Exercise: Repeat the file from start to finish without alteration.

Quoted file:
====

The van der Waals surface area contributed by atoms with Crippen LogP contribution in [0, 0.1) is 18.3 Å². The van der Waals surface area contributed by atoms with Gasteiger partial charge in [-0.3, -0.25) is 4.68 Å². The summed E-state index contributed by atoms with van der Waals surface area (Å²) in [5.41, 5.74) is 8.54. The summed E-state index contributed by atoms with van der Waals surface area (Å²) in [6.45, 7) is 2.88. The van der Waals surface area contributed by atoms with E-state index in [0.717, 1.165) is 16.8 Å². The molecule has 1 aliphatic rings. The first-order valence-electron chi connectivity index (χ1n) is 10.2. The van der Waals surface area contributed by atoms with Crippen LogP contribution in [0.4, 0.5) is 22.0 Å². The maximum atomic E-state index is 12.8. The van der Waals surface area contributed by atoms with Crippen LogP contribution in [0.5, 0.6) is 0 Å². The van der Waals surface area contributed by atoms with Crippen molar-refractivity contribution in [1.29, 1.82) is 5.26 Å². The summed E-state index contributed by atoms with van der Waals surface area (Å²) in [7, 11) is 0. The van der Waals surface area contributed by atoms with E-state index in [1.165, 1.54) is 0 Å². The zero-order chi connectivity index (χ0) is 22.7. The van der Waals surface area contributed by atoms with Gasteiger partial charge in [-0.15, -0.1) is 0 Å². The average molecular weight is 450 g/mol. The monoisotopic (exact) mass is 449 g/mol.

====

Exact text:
The van der Waals surface area contributed by atoms with Crippen LogP contribution in [0, 0.1) is 18.3 Å². The van der Waals surface area contributed by atoms with Gasteiger partial charge in [-0.3, -0.25) is 4.68 Å². The summed E-state index contributed by atoms with van der Waals surface area (Å²) in [5.41, 5.74) is 8.54. The summed E-state index contributed by atoms with van der Waals surface area (Å²) in [6.45, 7) is 2.88. The van der Waals surface area contributed by atoms with E-state index in [0.717, 1.165) is 16.8 Å². The molecule has 1 aliphatic rings. The first-order valence-electron chi connectivity index (χ1n) is 10.2. The van der Waals surface area contributed by atoms with Crippen LogP contribution in [0.4, 0.5) is 22.0 Å². The maximum atomic E-state index is 12.8. The van der Waals surface area contributed by atoms with Crippen LogP contribution in [0.5, 0.6) is 0 Å². The van der Waals surface area contributed by atoms with Crippen molar-refractivity contribution in [1.29, 1.82) is 5.26 Å². The summed E-state index contributed by atoms with van der Waals surface area (Å²) in [7, 11) is 0. The van der Waals surface area contributed by atoms with E-state index in [1.165, 1.54) is 0 Å². The zero-order chi connectivity index (χ0) is 22.7. The van der Waals surface area contributed by atoms with Gasteiger partial charge in [-0.15, -0.1) is 0 Å². The average molecular weight is 450 g/mol. The monoisotopic (exact) mass is 449 g/mol.